Driven by the mission of placing more women on executive boards

June 8, 2022

Diversifying a board of directors is easier said than done, but Rebecca Thornton, head of Director Advisory Services at JPMorgan Chase & Co., has some great advice about creating a well-rounded board. She sits down with Women on the Move host Sam Saperstein to discuss how her team identifies diverse board candidates—and her advice for women aspiring to sever on a board.

The art and science of matching candidates to board positions

Rebecca describes how JPMorgan Chase & Co.’s Director Advisory Services was formed in 2016 by Jamie Dimon. It was a time when senior bankers at the firm were increasingly being contacted as sources for board searches. “And Jamie knew who he knew and the banker down the hall knew who she knew, but there was no real central clearing house for all the great talent our bankers knew to be board interested,” she explains. “And on the other side, we had clients coming to us saying, We need an audit chair. Do you know anybody with emerging markets experience? It'd be great if they were also diverse.”

Rebecca’s team now acts as that central clearinghouse with a mission of creating a more robust list of candidates. They now have a network of 4,000 people, and about 60 percent of their “actively looking network” are women or other underrepresented individuals.

Creating the list is when art and science meet, according to Rebecca. “The science is where they match the criteria,” she says. “So you're looking for a qualified financial expert who can step into an audit chair role who has emerging markets experience [and the client would love it] if they've also had operations experience out of a consumer-facing business, and this has to be a female or underrepresented person.” Rebecca’s team goes through their network and identifies people who meet the science. “The art is where the special sauce is because you have to make sure that beyond the paper that the person is going to fit,” she describes. “And that's where you really do need to understand a little bit of the culture of the organization.”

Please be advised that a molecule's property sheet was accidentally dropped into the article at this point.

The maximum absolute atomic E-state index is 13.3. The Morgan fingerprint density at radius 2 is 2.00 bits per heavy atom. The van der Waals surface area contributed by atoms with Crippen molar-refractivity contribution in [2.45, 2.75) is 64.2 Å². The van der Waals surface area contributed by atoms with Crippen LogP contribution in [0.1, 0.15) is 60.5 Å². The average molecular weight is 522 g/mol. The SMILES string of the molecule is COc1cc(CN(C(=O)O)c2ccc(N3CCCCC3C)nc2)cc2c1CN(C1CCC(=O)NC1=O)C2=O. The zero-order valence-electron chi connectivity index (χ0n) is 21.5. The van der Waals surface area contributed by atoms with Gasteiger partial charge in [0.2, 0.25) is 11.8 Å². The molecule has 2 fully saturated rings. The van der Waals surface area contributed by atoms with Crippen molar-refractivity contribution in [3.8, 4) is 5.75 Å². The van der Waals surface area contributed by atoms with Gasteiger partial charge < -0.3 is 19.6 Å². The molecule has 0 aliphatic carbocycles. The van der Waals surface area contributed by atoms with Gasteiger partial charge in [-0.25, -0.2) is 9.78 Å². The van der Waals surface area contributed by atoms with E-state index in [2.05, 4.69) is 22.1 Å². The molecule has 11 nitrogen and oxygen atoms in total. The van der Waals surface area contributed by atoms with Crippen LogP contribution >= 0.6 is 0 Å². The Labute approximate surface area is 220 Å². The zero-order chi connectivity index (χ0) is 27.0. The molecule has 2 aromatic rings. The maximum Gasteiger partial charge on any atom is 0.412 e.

Advice for aspiring board members

Rebecca acknowledges that there’s a catch-22 for people seeking their first board positions: boards want individuals with board experience, so how do you get the experience? Her advice: be really good at what you do, and make sure that people are aware of your skills. With about 70 percent of board vacancies filled through relationships, Rebecca maintains that building your brand and networking are key to getting your name out there as a potential board candidate. As a resource for aspiring board members, she recommends checking out the local chapter of the National Association of Corporate Directors (NACD).

And while she believes that the time is right for women taking more and more prominent roles on boards—most firms are fully on board with wanting to recruit women and other diverse members—there are still practical roadblocks to achieving full parity. One of them is the simple fact that board vacancies can be infrequent. She says that age remains the predominant reason for board turnover, and members typically serve until 72 or 75 years of age. “I just think there are some practical reasons why it continues to sort of lag or take time or plateau, but the good news is that I don't think there’ll ever be a board search done again where there’s an entire slate of white men,” she adds.

Rebecca and Sam also discuss the topic of quotas on boards. And while Rebecca says that in general she doesn't like quotas for quota’s sake, she  does feel like we’re in a place where the talent and depth is there, and quotas can help move institutions toward parity. “And if a company's doing it to satisfy a quota, I have a lot of confidence in my sisters that they show up, they do their work, and they’re going to have impact,” she emphasizes. “So if that voice convinces everybody else in the room that, Hey, this wasn’t so bad, she was actually pretty great. Then they get a second voice and a third voice and a fourth voice and parity at some point down the road . . . you have to start somewhere.”